High qual­ity and a hotspot: What’s not to like?

The Washington Post Sunday - - CARS - War­ren Brown war­ren.brown@wash­post.com

A Wash­ing­ton-area Gen­eral Mo­tors dealer once scorned me for giv­ing Chevro­let and other GM brands the ben­e­fit of the doubt.

“You are try­ing to be fair,” he said. “But you are go­ing over­board. GM hasn’t earned it.”

That was in 2006, three years be­fore GM, weighed down by poor sales and lousy pub­lic re­la­tions — which I still con­tend were in­flu­enced by some bi­ased au­to­mo­tive jour­nal­ism — filed for bank­ruptcy.

“Let GM earn it, re­ally earn it,” the dis­grun­tled dealer said. “Then we can talk.”

Re­spect­fully, Mr. Dealer, I’d like to re­open that con­ver­sa­tion — at your con­ve­nience, of course. GM has done what you said it prob­a­bly would never do, crack the Top 10 list of Con­sumer Re­ports. The 2017 Chevro­let Im­pala and Cruze sedans did that.

I couldn’t be­lieve it, ei­ther. So, I turned my at­ten­tion to GM cars, plan­ning first to spend my time in au­to­mo­biles many of us ac­tu­ally could af­ford, start­ing with the new-for-2017 Chevro­let Cruze LT Diesel.

What have I learned? First, this is not the Gen­eral Mo­tors of which we pre­vi­ously spoke. It is bet­ter, much bet­ter, more ded­i­cated to do­ing things right. If GM hasn’t yet “earned it,” it cer­tainly is try­ing, and it is giv­ing its buy­ers good bar­gains in the off­ing.

The Cruze LT Diesel is su­pe­rior to any com­pact car — eas­ily above the lack­lus­ter Chevro­let Cava­lier and Cobalt — re­cently pro­duced by GM. Fit and fin­ish are ex­cel­lent, on par with or bet­ter than ex­am­ples turned out by Asian and some Euro­pean ri­vals. Ad­vanced elec­tronic safety fea­tures, such as blind­side mon­i­tor­ing and lane-de­par­ture warn­ing, are good. The car has its own WiFi hotspot. Bravo! Equipped with GM’s OnS­tar com­mu­ni­ca­tions sys­tem, you are as safe in the Cruze LT Diesel as you are in any­thing from MercedesBenz. It looks good in­side and out. You can be proud be­ing be­hind the steer­ing wheel of this one.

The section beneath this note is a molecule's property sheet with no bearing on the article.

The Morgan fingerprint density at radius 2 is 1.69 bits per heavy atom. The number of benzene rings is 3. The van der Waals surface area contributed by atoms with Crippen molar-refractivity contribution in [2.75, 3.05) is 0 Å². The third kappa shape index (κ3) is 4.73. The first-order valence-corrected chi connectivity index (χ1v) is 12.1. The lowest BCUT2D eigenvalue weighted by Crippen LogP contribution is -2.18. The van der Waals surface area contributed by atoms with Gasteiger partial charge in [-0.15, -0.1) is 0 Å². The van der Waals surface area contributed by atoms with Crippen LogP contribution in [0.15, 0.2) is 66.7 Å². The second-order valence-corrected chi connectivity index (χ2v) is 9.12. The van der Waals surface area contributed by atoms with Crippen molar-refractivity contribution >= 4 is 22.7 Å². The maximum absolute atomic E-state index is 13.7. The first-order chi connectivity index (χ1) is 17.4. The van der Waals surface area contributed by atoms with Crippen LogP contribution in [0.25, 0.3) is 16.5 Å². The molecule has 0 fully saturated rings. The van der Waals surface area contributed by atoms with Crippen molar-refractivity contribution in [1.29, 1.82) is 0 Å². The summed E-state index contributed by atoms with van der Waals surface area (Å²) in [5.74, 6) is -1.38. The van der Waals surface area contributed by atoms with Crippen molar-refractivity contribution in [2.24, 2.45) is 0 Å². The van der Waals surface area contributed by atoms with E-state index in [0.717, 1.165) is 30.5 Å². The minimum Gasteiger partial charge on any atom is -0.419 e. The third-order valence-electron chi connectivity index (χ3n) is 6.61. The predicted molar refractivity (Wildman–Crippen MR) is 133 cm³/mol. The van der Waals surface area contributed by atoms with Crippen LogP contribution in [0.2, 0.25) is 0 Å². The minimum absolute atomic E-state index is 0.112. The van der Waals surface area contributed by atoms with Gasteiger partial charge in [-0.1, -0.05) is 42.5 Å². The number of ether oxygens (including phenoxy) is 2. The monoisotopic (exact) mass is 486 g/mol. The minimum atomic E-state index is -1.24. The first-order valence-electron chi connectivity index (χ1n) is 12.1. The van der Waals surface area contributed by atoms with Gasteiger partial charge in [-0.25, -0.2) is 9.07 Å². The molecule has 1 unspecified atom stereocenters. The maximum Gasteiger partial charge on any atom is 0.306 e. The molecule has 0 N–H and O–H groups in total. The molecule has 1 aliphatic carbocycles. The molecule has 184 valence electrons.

What about that diesel? I’m not go­ing to make the mis­take I made with Volk­swa­gen — fall for clever and de­cep­tive mar­ket­ing pitches about its tailpipe cleanliness. Painfully, I now know that when you em­brace a lie in this busi­ness, you wind up ly­ing to ev­ery­one. Mea culpa!

I will tell you what I ex­pe­ri­enced. I av­er­aged 46.3 miles per gal­lon on the high­way in the Cruze LT Diesel and 30 miles per gal­lon in the city. That is good. The car uses an add-urea sys­tem to treat diesel ex­haust. Chevro­let’s en­gi­neers say the car com­plies with fed­eral and Cal­i­for­nia ex­haust reg­u­la­tions (the tough­est state reg­u­la­tions). I’ll be­lieve them and let the En­vi­ron­men­tal Pro­tec­tion Agency, the Cal­i­for­nia Air Re­sources Board and sim­i­lar en­ti­ties that have the tech­nol­ogy and ex­pe­ri­ence to check those claims do the rest.

Keep in mind that the Cruze LT Diesel was nei­ther de­signed nor en­gi­neered to op­er­ate as a speed­ster. It doesn’t.

It is a com­pact, front-wheel-drive econ­omy car, mostly de­signed to lower fuel costs. It en­ters the high­way safely and op­er­ates well at high­way speeds. I’d rec­om­mend keep­ing it in the mid­dle or right high­way lanes to stay in safer­speed com­pany.

The Cruze LT Diesel is good for long road trips, as­sum­ing you use com­mon sense and rest when needed. The car is a tad noisy, and that can be wear­ing.

Other­wise, it is a very de­cent, safe, af­ford­able and lik­able au­to­mo­bile that gets a solid “buy” rec­om­men­da­tion here. You’ve earned it, GM. Keep try­ing.

The Cruze LT Diesel is su­pe­rior to any com­pact car re­cently pro­duced by GM.


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